The Eastern Shore was a place apart in the 1930s. Socially and economically it was closer to the south than to the rest of Maryland, particularly in terms of race relations. The roots of a longstanding hostility between blacks and whites in the region were established early in the nation’s history. In 1783 Maryland ended the slave trade across the state, except on the Eastern Shore. Somerset County, where Princess Anne was the county seat, was one of six main centers of slave trading in the state. Isolated both geographically and economically from much of the rest of the state, the economic frustrations of poor whites in the area were often taken out on their African American neighbors. By the 1930s, the increased economic hardships of the Great Depression caused simmering hostilities to boil over, with violent result.

Map of Maryland Showing Somerset County, from Maryland’s Historic Somerset, Board of Education, Somerset County, Princess Anne, MD, 1955.

On December 4, 1931, Matthew Williams, an African American man, shot and killed his white employer in Salisbury and then turned the gun on himself in an unsuccessful suicide attempt. That evening, a mob of more than a thousand dragged Williams from his hospital bed where he lay critically wounded, and hung him up on the courthouse lawn. His body was then dragged to the town’s African American business district, and set on fire.  The Williams murder was the 32nd lynching in Maryland since 1882, and the first since 1911. Less than two years later, another lynching took place that would mirror the Williams murder with frightening similarity in nearby Princess Anne.

Mary Denston, the elderly wife of a Somerset County farmer, was returning to her home in Princess Anne on the morning of October 17, 1933 when she was attacked by an assailant. A manhunt quickly began for the alleged perpetrator, 22-year-old African-American George Armwood. He was soon arrested and charged with felonious assault. By 5:00 pm, an angry mob of local white residents had gathered outside the Salisbury jail where the suspect had been taken. In order to protect Armwood from the increasingly hostile crowd, state police transferred him to Baltimore. But just as quickly he was returned to Somerset county. After assuring Maryland Governor Albert Ritchie that Armwood’s safety would be guaranteed, Somerset county officials transferred Armwood to the jail house in Princess Anne, with tragic consequences.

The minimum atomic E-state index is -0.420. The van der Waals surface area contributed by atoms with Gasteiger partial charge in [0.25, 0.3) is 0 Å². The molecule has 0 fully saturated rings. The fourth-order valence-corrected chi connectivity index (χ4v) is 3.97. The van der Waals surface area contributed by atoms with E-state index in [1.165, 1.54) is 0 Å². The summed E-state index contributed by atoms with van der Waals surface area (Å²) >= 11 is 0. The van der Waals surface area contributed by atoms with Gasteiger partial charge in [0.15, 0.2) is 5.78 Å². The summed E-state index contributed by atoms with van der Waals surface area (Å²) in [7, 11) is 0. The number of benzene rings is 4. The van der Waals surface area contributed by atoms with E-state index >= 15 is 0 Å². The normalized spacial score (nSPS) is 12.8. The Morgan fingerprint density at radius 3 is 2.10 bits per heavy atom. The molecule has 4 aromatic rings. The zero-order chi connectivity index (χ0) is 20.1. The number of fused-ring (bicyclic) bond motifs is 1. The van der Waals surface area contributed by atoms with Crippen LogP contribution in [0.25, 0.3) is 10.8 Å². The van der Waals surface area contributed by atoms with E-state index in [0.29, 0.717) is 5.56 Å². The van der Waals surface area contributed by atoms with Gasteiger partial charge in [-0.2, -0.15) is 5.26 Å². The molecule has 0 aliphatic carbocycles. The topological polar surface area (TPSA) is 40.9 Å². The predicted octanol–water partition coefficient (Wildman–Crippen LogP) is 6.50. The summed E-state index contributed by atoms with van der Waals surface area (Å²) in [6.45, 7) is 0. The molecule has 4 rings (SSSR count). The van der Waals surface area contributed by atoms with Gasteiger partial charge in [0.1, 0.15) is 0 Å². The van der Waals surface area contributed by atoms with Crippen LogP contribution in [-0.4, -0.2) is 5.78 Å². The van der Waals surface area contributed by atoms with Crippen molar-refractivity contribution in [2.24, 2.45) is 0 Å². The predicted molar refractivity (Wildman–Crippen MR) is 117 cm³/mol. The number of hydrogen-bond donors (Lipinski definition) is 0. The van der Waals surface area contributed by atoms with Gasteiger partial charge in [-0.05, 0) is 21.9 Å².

Sources are conflicting regarding many of the details of the assault on Denston and the subsequent murder of George Armwood, but what is certain is that on the evening of October 18 a mob of a thousand or more people stormed into the Princess Anne jail house and hauled Armwood from his cell down to the street below. Before he was hung from a tree some distance away, Armwood was dragged through the streets, beaten, stabbed, and had one ear hacked off.  Armwood’s lifeless body was then paraded through the town, finally ending up near the town’s courthouse, where the mob doused the corpse with gasoline and set it on fire.

Clarence Mitchell Jr. was a cub reporter for Baltimore’s Afro-American newspaper when he was sent across the bay to report on the lynching. It was his first assignment with the paper. Mitchell, accompanied by photographer Paul Henderson and two other reporters from the newspaper, arrived in Princess Anne mid morning on October 19 after an all night journey from Baltimore. By the time the four newspapermen arrived at the crime scene, Armwood had been dead for some time. Mitchell described the horrific sight in vivid detail for the readers of the October 28 issue of the Afro-American: